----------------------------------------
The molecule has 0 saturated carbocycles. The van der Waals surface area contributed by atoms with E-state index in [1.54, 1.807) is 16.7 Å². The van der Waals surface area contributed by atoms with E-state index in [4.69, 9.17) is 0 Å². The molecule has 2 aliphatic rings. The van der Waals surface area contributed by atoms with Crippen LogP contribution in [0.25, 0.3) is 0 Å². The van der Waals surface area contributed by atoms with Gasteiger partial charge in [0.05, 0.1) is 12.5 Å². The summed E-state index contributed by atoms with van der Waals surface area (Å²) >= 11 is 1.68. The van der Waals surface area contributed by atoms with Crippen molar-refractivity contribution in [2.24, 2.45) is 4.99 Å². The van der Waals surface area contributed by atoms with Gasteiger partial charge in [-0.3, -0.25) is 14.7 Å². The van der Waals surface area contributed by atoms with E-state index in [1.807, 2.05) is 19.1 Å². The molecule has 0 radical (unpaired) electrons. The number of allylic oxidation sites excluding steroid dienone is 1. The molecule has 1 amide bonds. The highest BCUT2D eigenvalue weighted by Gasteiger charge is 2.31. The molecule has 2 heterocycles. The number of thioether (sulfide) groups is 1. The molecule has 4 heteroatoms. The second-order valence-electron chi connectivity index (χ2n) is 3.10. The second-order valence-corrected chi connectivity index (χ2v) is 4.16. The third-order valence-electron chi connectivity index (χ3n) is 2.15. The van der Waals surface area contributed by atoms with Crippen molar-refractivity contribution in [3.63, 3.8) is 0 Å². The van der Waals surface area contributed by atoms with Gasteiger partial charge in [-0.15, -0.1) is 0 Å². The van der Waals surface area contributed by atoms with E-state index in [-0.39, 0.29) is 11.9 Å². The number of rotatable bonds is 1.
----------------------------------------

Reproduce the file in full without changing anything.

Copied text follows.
The molecule has 0 saturated carbocycles. The van der Waals surface area contributed by atoms with E-state index in [1.54, 1.807) is 16.7 Å². The van der Waals surface area contributed by atoms with E-state index in [4.69, 9.17) is 0 Å². The molecule has 2 aliphatic rings. The van der Waals surface area contributed by atoms with Crippen LogP contribution in [0.25, 0.3) is 0 Å². The van der Waals surface area contributed by atoms with Gasteiger partial charge in [0.05, 0.1) is 12.5 Å². The summed E-state index contributed by atoms with van der Waals surface area (Å²) >= 11 is 1.68. The van der Waals surface area contributed by atoms with Crippen molar-refractivity contribution in [2.24, 2.45) is 4.99 Å². The van der Waals surface area contributed by atoms with Gasteiger partial charge in [-0.3, -0.25) is 14.7 Å². The van der Waals surface area contributed by atoms with E-state index in [1.807, 2.05) is 19.1 Å². The molecule has 0 radical (unpaired) electrons. The number of allylic oxidation sites excluding steroid dienone is 1. The molecule has 1 amide bonds. The highest BCUT2D eigenvalue weighted by Gasteiger charge is 2.31. The molecule has 2 heterocycles. The number of thioether (sulfide) groups is 1. The molecule has 4 heteroatoms. The second-order valence-electron chi connectivity index (χ2n) is 3.10. The second-order valence-corrected chi connectivity index (χ2v) is 4.16. The third-order valence-electron chi connectivity index (χ3n) is 2.15. The van der Waals surface area contributed by atoms with Crippen molar-refractivity contribution in [3.63, 3.8) is 0 Å². The van der Waals surface area contributed by atoms with Gasteiger partial charge in [-0.15, -0.1) is 0 Å². The van der Waals surface area contributed by atoms with E-state index in [-0.39, 0.29) is 11.9 Å². The number of rotatable bonds is 1.